Most important awards, prizes and academies
Grand officier de l’Ordre National du Mérite (1989); Grand officier de la Légion d’Honneur (1992). Président du Comité Français de Physique (1969), de la Société Française des Electriciens (1971), de la Société Française de Physique (1981). Membre de l’Académie des Sciences, Paris (depuis 1970). Président pour 1985 et 1986. Président du Conseil Supérieur de la Sûreté et de l’Information Nucléaires (1987-1990).
Summary of scientific research
1) Orientation générale: L’oeuvre scientifique de A. Blanc-Lapierre comporte un domaine permanent: celui de la transmission et du traitement de l’information, de la détection des signaux et un domaine dans lequel il a travaillé une douzaine d’années environ: celui de la physique nucléaire et de la physique des hautes énergies.
2) Principaux travaux: a. Communication et information: Contribution au développement des ondes centimétriques après la guerre de 1940-1945 et, spécialement, étude et réalisation de tubes à ondes progressives en collaboration avec P. Lapostolle; Recherches sur l’amplification de courants photoélectriques très faibles et mise au point de récepteurs de grande sensibilité; Théorie de l’information et applications. Application à l’optique des résultats de la théorie de l’information. Traitement du signal en acoustique sous marine avec application au Sonar. b. Calcul des Probabilités et Applications: Etude des fonctions aléatoires (en partie en collaboration avec R. Fortet, A. Tortrat et B. Picinbono) et application des résultats obtenus dans ce domaine à des problèmes de physique (fluctuations en électronique, cohérence en optique, mécanique statistique, …), aux techniques de communication et à la théorie des systèmes (applications à l’automatique, …). c. Physique nucléaire et physique des hautes énergies: A. Blanc-Lapierre a joué un rôle déterminant dans la décision de construire l’anneau de collisions d’Orsay à électrons et positrons A.C.O. (énergie maximale de 600 Mev, intensité de chacun des faisceaux pouvant dépasser 15 milliampères, durée de vie des faisceaux stockés atteignant 24 heures), et suivi de très près sa réalisation, qu’il confia à Pierre Marin (1963-1968). L’utilisation de la focalisation forte, pour la première fois dans ce type de machine, a donné à cet anneau des caractéristiques extrêmement utiles qui ont permis d’obtenir des résultats intéressants en physique des particules, concernant plus précisément les mésons vecteurs. A.C.O. a, de plus, été largement utilisé en physique atomique et en spectroscopie comme source de rayonnement synchrotron.
Blanc-Lapierre A.J., Electronique Générale (G. Goudet et P. Lapostolle). Eyrolles Editeur, Paris, 1953; Blanc-Lapierre A.J., Théorie des fonctions aléatoires – Applications à divers phénomènes de fluctuations (R. Fortet). Masson Editeur, Paris, 1953; Blanc-Lapierre A.J., Méthodes mathématiques de la Mécanique Statistique (P. Casal et A. Tortrat). Masson Editeur, Paris, 1959; Blanc-Lapierre A.J., Propriétés statistiques du bruit de fond (B. Picinbono). Masson Editeur, Paris, 1961; Blanc-Lapierre A.J., Mécanique Statistique. Masson Editeur, Paris, 1966; Blanc-Lapierre A.J., Fonctions Aléatoires (B. Picinbono), 1981.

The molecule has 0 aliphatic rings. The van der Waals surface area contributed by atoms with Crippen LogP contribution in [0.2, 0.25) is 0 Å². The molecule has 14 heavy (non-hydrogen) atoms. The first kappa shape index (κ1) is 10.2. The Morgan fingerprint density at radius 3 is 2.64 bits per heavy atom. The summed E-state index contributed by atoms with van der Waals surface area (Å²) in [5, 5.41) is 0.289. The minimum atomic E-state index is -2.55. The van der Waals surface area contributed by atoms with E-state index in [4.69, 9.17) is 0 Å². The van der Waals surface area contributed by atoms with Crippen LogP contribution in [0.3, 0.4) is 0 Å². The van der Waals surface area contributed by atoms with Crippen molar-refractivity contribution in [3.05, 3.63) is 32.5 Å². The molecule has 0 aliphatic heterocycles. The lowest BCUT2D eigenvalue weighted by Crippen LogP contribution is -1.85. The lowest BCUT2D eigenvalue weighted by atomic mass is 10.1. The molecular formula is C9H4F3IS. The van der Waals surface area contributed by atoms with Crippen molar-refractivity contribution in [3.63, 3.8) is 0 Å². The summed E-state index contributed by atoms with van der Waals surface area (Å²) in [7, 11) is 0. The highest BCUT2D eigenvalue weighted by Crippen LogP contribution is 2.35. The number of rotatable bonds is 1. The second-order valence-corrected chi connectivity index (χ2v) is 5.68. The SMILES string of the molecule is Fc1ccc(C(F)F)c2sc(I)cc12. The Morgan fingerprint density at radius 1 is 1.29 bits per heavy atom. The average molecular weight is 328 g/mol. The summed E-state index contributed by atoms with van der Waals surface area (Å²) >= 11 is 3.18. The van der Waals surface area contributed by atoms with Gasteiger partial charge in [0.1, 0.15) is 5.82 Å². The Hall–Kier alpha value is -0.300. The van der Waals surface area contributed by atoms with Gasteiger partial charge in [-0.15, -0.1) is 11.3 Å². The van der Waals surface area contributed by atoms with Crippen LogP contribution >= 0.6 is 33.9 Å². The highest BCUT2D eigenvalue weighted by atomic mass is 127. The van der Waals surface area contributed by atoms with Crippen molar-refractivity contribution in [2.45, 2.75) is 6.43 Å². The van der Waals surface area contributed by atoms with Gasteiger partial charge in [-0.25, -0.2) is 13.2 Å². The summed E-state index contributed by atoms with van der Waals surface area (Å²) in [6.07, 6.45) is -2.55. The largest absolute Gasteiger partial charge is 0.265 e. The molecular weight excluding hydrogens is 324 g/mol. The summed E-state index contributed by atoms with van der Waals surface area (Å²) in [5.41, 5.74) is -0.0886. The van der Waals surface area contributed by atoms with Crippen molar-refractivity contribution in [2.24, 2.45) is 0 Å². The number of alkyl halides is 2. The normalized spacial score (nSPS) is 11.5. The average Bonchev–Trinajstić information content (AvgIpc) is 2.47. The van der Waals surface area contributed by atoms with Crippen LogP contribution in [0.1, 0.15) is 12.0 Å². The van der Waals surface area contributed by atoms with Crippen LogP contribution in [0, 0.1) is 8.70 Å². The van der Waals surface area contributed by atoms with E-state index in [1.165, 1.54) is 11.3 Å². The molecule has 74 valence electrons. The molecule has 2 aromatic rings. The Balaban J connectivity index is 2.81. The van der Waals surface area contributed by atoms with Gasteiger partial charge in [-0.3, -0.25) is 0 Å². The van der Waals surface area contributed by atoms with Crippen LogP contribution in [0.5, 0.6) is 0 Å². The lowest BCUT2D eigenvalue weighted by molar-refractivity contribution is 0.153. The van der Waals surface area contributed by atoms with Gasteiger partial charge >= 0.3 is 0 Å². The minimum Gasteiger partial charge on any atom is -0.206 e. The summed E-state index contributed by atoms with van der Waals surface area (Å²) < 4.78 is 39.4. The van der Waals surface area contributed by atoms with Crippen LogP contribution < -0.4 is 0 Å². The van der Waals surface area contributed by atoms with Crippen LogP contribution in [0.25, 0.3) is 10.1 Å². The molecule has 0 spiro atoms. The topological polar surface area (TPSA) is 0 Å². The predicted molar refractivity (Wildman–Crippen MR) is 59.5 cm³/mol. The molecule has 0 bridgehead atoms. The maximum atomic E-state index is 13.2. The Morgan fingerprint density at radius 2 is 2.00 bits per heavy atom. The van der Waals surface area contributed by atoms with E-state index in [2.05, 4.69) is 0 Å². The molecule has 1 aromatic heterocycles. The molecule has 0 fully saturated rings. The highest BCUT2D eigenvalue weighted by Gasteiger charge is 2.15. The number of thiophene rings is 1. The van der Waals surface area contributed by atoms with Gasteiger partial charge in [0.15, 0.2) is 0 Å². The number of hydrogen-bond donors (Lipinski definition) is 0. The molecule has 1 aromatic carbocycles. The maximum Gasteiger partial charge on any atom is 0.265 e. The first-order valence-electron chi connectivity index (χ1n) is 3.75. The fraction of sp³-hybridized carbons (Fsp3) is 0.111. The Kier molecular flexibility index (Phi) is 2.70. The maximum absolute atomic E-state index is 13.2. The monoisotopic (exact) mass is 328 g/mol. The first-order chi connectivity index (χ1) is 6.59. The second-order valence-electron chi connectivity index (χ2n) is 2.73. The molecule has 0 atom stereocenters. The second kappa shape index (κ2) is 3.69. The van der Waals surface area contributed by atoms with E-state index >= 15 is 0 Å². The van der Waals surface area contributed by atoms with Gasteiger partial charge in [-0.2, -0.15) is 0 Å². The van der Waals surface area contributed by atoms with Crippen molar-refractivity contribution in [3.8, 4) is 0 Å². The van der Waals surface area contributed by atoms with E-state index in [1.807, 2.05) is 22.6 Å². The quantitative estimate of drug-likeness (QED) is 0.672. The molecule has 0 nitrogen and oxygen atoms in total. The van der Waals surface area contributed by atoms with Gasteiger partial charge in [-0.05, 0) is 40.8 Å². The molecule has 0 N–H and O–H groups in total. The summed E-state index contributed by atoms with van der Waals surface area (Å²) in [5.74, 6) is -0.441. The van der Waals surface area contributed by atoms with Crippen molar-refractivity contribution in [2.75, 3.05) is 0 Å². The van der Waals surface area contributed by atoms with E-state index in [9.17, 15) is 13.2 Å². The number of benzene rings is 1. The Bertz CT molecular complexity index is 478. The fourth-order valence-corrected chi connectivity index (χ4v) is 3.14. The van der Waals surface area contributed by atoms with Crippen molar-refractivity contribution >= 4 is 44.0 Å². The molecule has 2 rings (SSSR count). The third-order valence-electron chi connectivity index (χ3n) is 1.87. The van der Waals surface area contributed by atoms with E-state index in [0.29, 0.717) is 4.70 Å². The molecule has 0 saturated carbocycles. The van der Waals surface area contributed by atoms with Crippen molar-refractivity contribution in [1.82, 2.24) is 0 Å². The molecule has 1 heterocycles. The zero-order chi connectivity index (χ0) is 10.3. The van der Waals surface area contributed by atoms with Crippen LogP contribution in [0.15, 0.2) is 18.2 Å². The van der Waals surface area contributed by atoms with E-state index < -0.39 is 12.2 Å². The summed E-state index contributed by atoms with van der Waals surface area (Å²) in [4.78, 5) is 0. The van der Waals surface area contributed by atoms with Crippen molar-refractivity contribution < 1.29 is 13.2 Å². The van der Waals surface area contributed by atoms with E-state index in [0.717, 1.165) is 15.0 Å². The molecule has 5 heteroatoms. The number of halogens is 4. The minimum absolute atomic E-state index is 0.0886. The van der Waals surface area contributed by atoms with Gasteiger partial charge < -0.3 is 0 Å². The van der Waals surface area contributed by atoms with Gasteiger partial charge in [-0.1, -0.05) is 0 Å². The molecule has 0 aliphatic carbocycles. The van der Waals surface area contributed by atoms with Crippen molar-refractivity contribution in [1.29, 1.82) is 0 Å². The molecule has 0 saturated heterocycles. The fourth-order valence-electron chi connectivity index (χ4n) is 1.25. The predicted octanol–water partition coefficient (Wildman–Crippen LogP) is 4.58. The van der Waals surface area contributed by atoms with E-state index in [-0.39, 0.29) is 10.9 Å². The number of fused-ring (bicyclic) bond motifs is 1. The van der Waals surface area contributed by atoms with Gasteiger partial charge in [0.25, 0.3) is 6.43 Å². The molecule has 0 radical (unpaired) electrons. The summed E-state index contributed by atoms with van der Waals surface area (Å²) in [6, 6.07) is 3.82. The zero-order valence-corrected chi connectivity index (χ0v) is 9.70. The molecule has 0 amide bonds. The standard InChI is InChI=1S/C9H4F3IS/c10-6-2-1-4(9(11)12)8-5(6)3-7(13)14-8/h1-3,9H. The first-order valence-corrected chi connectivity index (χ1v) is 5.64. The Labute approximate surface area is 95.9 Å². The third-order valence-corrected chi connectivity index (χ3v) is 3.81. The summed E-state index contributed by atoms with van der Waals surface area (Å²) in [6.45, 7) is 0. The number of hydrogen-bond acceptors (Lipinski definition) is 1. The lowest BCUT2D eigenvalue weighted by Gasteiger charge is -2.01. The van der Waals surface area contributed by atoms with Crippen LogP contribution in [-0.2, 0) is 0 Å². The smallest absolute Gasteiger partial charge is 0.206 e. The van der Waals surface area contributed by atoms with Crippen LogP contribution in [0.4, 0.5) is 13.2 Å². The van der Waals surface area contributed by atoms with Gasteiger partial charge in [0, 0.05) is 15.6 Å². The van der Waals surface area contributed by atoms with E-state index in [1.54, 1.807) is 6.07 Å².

André Blanc-Lapierre received his first education in an ‘Ecole Primaire Supérieure’ and at the end of this scholarship, he got a ‘Brevet Supérieur’. He was an excellent pupil and he joined the classical lycée, to obtain first his ‘Baccalauréat’ and then became a student of the ‘Ecole normale supérieure’. The special upbringing he received in his family and his training in these schools gave him distinct characteristics, very elegant handwriting and other very good habits in organizing his life and work. After graduating from this last school, his scientific activity may be described by four periods. The first one covers approximately the decade 1940-1950. He joined the Physics laboratory of the Ecole normale and prepared a thesis under Georges Bruhat’s supervision. His dissertation, accomplished in 1944, was devoted to the study of the shot noise and to its influence on the measurement and amplification of very small photocurrents. The existence of background noise was known; but it was not known at that time how it would be possible to give a description that went further than a qualitative one. He was the first to be convinced that, to make progress in understanding the phenomenon, it would be necessary to use the tools provided by probability theory. But at that time the concept of stochastic processes was not known. He started to attack the problem and his analysis was so successful that he was in the position to uphold a new dissertation and to add a second doctorate, in Mathematics, to the one he had achieved in Physics. It is exceptional in France for anyone to have two science doctorates in two different fields. This work was the starting point of a great number of papers devoted to stochastic processes applied in various domains of physics and information theory. In 1953, with his colleague Robert Fortet, he published a book of seven hundred pages on random functions which shortly became a classic. The second period is roughly the decade 1950-1960. He was then Professor of Physics at the University of Algiers. He founded a theoretical physics laboratory; a very active one. He encouraged young physicists to explore new areas where probabilistic methods could be applied. Among many developments, his suggestion to transpose to optics ideas known in radioelectricity deserves to be mentioned. He was the first to show that the concept of coherence in optics must be described by using appropriate correlation functions. His papers written in French remained unknown and the validity of his ideas became clear later with the development of lasers and coherent optics. The third period covered approximately the decade 1960-1970 and was mainly devoted to nuclear physics. In fact, it started at the end of the previous one, with the creation in Algiers of an ‘Institut de Physique Nucléaire’ which was, for Blanc-Lapierre, the occasion to show his talents for managing such an operation. It was on the basis of his achievement there, that he was chosen as director of the linear accelerator-lineac of the faculty of Orsay in 1961, succeeding Hans Halban who had just resigned. First, he decided to upgrade the electron lineac energy from 1 GeV to 2.3 GeV, thus allowing the undertaking of K meson experiments. Moreover a positron beam was set up, a facility that proved to be crucial for the storage rings to come. Then he proposed in 1962 to start work on electron-positron collisions which presented great technological challenges which had to be faced. Two years later, such collisions were observed for the first time in a storage ring. In 1964 he invited a group of bubble chamber physicists, led by André Lagarrigue, who were working at the Ecole polytechnique, to move into his laboratory. Then jointly with this school, CEA Saclay and the CERN, the Orsay laboratory of Blanc-Lapierre participated in the Gargamelle bubble chamber program under the leadership of André Lagarrigue. This heavy liquid chamber turned out to be the most effective in neutrino interactions and allowed the famous discovery in 1973 of neutral currents. During the last period he was the director general of the ‘Ecole supérieure d’Electricité’. He showed, once again, his talents as high class administrator and manager. He succeeded in expanding the number of buildings for the school and its developments. Moreover he gave a great impulse to research in this school, in particular by the creation of a new laboratory in cooperation with the CNRS: the ‘Laboratoire des signaux et systèmes’ where he was working until his retirement. André Blanc-Lapierre was a tireless worker who had a fantastic level of activity. He liked to build new schools, new offices, new laboratories for his students, his co-workers and for the people involved in the activity he was running. He was a very good supervisor, always available for those who needed help or advice. He was one among a few scientists who have contributed to the renewal of science in France. He was ready to take on successfully high responsibilities, for instance as the President of the most important Committee in the sixties, in charge of the preparation of Government decisions concerning the scientific development, its budget and its organization. Member of the French ‘Académie des sciences’ since 1970, he played an important role in 1983 in the creation of the CADAS, ‘le Conseil des Applications de l’Académie des Sciences’, which has recently become autonomous under the name of French ‘Académie des Technologies’. He was President of the French Academy in 1985 and 1986, a very active one who brought many improvements to its organization. He was elected to the Pontifical Academy of Sciences in 1979 and was a very active member, as member of the Council and also as the leader of a very successful study week on energy. When he accepted a responsibility, he would take it on fully. André Blanc-Lapierre was a warm personality, very open minded, very helpful to everybody. He was very attached to our Academy, very happy to be able to work for its development. This good Christian was convinced that our Academy would have a very important role in making science better understood and appreciated by the Church.